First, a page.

Solar module manufacturers one-up each other on a regular basis in the quest for the world’s most efficient panel. The results usually come out of laboratories, where the modules undergo precise testing in a controlled environment under standard test conditions (STC).  

In the real world, however, the picture is more nuanced. Field conditions are often a far cry from artificially stable lab environments.

New results from a recent series of field tests highlight the variation that occurs when technologies are tested side-by-side in different regions, where array design and siting, temperature, humidity, and a variety of other factors influence performance.

Three module test labs, DNV GL, TÜV Rheinland Photovoltaic Testing Lab and Celestica, tracked the performance of 2-kilowatt systems that use one of three technologies: thin-film cadmium telluride (CdTe), n-type silicon bifacial, and crystalline-silicon (c-Si). Modules were selected at random by the labs.

Test sites in Davis, Calif., Tempe, Arizona and Toronto each assessed eight or nine systems with a mix of the different technologies. Data from the arrays were collected for at least a year.

Source: TUV Rheinland

The CdTe panels, supplied by First Solar, and the first-generation B245 bifacial panel (bifacial-1) produced by Prism Solar performed best in the two hotter environments. The results of the field study lend credibility to technologies that are gaining traction in the market beyond the c-Si, which makes up the majority of solar panels today.

In Tempe, more than 90 percent of the energy yield was produced at temperatures higher than 25 degrees Celsius, and the highest energy generation happened above 45 degrees Celsius.

Note: Array 1 Prism bifacial; Array 3 unnamed Bifacial; Array 2, 4, 5 c-Si; Array 6-9 CdTe

Source: TUV Rheinland

The two different bifacial panels show that performance varies by supplier and location, with Prism’s bifacial panel far outperforming the unnamed competitor in Tempe, while the other panel provided a slightly higher performance ratio in Toronto. Bifacial panels can produce power from both sides of the module, capturing direct and indirect sunlight.

There are various factors that drive bifacial performance, with albedo (the amount of solar energy reflected off of a surface) and row spacing being two important contributors. There is currently no industry consensus on rating methodology for bifacial modules, and manufacturers are using different methods.  

At SNEC 2017 in Shanghai in April, bifacial panels were seemingly everywhere, according to GTM Research solar analysts who attended. Editors at PV Tech commented that given the major players showing off their bifacial panels at SNEC, “a recent niche product could be set for the mainstream, very shortly.” 

However, the industry needs to solve several key issues that are limiting the product's acceptance prior to bifacial modules being adopted for large-scale usage.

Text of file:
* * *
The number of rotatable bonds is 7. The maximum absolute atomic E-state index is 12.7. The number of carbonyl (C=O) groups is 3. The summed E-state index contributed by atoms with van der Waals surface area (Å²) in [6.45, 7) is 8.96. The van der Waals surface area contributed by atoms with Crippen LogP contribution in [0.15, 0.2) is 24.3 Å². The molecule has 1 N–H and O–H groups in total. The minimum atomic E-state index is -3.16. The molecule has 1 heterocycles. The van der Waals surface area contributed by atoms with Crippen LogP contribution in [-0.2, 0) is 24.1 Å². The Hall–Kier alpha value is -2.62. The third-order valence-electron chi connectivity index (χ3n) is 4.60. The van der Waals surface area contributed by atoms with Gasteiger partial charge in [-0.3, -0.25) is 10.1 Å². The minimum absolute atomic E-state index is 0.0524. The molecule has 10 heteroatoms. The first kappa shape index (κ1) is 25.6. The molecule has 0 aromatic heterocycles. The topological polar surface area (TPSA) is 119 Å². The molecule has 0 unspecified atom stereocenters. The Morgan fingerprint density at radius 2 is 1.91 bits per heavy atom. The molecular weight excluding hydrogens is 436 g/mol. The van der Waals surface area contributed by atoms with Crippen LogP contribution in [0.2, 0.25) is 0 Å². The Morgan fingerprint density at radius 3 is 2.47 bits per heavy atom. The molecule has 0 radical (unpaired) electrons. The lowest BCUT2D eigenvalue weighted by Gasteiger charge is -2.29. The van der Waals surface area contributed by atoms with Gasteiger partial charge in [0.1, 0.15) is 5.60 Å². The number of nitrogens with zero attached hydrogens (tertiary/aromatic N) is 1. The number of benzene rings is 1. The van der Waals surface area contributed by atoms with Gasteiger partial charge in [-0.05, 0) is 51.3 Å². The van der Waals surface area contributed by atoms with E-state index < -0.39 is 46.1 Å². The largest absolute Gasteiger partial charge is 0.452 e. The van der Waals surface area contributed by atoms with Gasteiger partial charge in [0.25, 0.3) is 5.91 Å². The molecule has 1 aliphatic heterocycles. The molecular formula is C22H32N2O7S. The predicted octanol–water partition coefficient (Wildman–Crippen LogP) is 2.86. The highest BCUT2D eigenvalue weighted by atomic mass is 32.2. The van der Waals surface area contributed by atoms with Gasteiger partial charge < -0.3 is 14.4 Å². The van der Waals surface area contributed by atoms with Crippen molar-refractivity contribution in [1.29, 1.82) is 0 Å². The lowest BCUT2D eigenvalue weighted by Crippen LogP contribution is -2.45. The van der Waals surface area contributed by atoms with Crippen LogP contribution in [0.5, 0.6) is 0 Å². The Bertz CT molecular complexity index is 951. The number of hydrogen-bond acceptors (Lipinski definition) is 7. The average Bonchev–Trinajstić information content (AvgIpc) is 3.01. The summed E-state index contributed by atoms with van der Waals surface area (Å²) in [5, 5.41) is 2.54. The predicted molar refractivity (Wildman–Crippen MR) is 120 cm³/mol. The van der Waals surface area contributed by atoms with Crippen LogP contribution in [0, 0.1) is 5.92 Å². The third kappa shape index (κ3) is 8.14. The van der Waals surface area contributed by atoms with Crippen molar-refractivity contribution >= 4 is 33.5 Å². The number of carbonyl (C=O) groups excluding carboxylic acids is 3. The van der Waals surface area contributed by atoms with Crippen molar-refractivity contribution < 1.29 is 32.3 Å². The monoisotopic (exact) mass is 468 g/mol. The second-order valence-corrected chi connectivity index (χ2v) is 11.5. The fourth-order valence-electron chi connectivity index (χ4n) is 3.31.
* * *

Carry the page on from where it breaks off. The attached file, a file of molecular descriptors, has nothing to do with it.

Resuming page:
The field study also backs up First Solar’s competitive advantage claims over traditional crystalline silicon technology. CdTe modules performed well at higher temperatures compared to C-Si modules in Tempe due to the better temperature coefficient of CdTe, the TÜV Rheinland study found. The CdTe modules had STC efficiencies close to those of c-Si, ranging from 13.2 to 14.7 percent. The variability between the First Solar array performance represents the improvement in efficiency and energy yield from Series 3 Black Plus through its Series 4-2.

Even in Davis, where temperatures are not quite as hot as in Tempe, most of the arrays spent at least half their time at temperatures of 25 degrees Celsius or above. Because of those high temperatures, the Davis CdTe arrays also had a performance ratio higher than the average of c-Si panels.

Note: Array 1 Prism bifacial; Array 2, 7-9 c-Si; Array 3-6 CdTe

Source: TÜV Rheinland

The picture was more muddled in the relatively cold environment of Toronto. The unnamed bifacial panel had the highest average annual DC efficiency of 17.17 percent among all the arrays, while CdTe-1 had the lowest efficiency of 12.82 percent, and another CdTe system had the second-highest efficiency of 14.45 percent. 

Note: Array 1 Prism bifacial, Array 2 unnamed bifacial, Array 3 c-Si, Array 4-7 CdTe

Source: TÜV Rheinland

The findings from the reports do not upend conventional wisdom, but they do highlight the regional variation for each technology in real-world conditions. The results also suggest the potential threats that traditional c-Si products could face as technologies continue to fall in price due to higher volumes, lower balance-of-system costs, and more widespread market recognition.


This article was sponsored by TÜV Rheinlanda global leader in independent inspection services. TÜV Rheinland inspects technical equipment, products and services, oversees projects, and helps to shape processes and information security for companies. Since 2006, TÜV Rheinland has been a member of the United Nations Global Compact to promote sustainability and combat corruption.